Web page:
Early on, even those who subscribed to a simplified procedure found a way to institutionalize a formulaic approach. Old-school conventional wisdom dictated there should be 20 percent at the top, 10 percent at the bottom and 70 percent in the middle. Just like the “kill me now” annual review long form, these arbitrary guidelines are finding their way into the past tense. The idea that the labor force falls neatly – or has to be forced – into predictable segments is nothing more than a bean counter’s fantasy. Leaders who truly grasp the nature of human assets know that all employees, good and bad alike, need encouragement, understandable direction and candid, rapid and honest feedback to succeed in the workplace. So now, armed with an ultra-short review form, there’s really no reason why spot reviews couldn’t be done soon enough to actually make job performance and productivity improvements. 

Realistically, some things won’t change. Because termination is an action with legal consequences, the need for formal documentation of proper warning and rightful justification will continue. But today the process is the tail wagging the dog. Employees on the brink are the ones that need special meetings, checklists and performance improving planning.  Let the rest of us just get on with our lives; stop punishing the entire group for the shortcomings of the few.

What these changes are making clear is that one single requirement was the catalyst for all this annual drudgery: the accounting task of adjusting wages.  Here maybe old-school conventional wisdom got it right in the first place – the vast majority of your workforce deserves a fair and justifiable increase as they continue in service to the company.  Employee tenure reduces cost and increases stakeholder value; it should be acknowledged and rewarded.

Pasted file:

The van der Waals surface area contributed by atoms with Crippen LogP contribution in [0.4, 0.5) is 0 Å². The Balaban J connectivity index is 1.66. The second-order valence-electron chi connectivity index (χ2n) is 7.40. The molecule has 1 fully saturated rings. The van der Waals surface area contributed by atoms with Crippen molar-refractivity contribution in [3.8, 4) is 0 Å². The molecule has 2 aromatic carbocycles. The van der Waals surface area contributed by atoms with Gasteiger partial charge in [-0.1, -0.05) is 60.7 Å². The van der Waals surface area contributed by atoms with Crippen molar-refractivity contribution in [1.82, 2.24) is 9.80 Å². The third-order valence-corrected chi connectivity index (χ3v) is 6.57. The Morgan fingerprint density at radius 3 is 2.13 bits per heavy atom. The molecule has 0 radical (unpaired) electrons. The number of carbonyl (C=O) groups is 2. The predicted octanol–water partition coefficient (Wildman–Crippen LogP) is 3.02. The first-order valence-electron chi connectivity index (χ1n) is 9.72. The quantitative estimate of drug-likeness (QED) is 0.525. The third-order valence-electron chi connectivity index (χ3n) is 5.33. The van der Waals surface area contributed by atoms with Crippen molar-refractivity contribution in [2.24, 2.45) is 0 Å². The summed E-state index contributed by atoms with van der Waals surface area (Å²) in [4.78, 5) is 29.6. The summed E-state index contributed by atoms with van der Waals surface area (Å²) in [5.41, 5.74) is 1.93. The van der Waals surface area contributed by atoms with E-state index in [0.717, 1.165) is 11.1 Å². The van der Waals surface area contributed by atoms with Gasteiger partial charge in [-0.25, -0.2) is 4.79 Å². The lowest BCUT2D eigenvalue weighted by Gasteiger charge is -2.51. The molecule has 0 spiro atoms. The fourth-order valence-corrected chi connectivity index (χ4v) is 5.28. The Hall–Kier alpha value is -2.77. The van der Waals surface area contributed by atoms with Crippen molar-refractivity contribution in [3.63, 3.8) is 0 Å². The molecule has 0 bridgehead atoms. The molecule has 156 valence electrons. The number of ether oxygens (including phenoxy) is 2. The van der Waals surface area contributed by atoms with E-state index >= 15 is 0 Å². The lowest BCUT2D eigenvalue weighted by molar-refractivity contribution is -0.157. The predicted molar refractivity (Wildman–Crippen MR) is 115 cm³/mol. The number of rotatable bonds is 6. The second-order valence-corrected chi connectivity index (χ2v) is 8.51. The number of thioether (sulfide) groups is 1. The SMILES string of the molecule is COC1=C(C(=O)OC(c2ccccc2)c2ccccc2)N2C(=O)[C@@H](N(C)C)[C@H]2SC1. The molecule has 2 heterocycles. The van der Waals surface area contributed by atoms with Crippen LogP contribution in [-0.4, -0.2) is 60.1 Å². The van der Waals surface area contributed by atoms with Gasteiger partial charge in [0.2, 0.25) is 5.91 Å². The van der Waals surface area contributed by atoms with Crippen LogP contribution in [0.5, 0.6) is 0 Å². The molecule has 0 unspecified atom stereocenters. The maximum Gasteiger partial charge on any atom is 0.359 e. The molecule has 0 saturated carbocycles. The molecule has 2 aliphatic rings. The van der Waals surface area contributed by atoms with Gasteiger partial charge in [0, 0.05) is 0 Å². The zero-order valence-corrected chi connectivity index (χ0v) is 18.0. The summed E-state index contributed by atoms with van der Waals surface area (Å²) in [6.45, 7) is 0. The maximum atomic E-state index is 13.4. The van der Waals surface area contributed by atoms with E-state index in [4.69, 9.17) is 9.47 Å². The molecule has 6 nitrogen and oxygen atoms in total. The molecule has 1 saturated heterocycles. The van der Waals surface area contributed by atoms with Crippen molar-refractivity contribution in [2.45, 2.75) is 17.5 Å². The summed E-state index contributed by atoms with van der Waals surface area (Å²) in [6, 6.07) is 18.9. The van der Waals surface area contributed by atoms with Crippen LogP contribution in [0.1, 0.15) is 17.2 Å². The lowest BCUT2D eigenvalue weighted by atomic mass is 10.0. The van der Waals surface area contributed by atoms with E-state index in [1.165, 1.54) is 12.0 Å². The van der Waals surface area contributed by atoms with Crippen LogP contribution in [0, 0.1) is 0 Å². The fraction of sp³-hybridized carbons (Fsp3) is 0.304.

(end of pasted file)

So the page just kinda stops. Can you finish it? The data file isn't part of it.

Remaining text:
What if one employee deserves a bigger raise than the others? Promote that person – they’re in the wrong job.  After all, this is capitalism – give them more to do and pay them more for doing it. What if that employee loves his/her current position and wants no more hours, responsibility or work scope? We’ve all met those people and we must remind them that love is a package plan: when you marry the job you also marry its pay scale; go find peace in that.

What if an employee deserves less than the others? Take action – they’re in the wrong job, perhaps even in the wrong company. The rest of the team will appreciate the clear message that you support those who add value to the organization by reeducating, relocating or removing those who do not. Failure to act sends its own clear message to the team: it tells them that avoidance and deferral are acceptable workplace behaviors. Once that message is successfully delivered, you may expect those behaviors to blossom like flowers in spring. Closing your eyes to the inevitable not only undercuts the motivational benefit of your raise policy, but also makes it hard to defend the company against wrongful termination claims when you finally get around to doing what should have been done in the first place. 

So let’s recap the impact of our little millennial workmates. They don’t function well without some form of instant gratification, so companies are converting to more frequent, project-by-project feedback. Millennials are laid back and bore easily; as a result, the emphasis on forms, formulas and formal ratings is disappearing. Finally, I am thrilled to report that the millennial generation’s famed “shortened attention span” is paying off in spades – they are inadvertently revolutionizing the workplace. And it’s about damn time.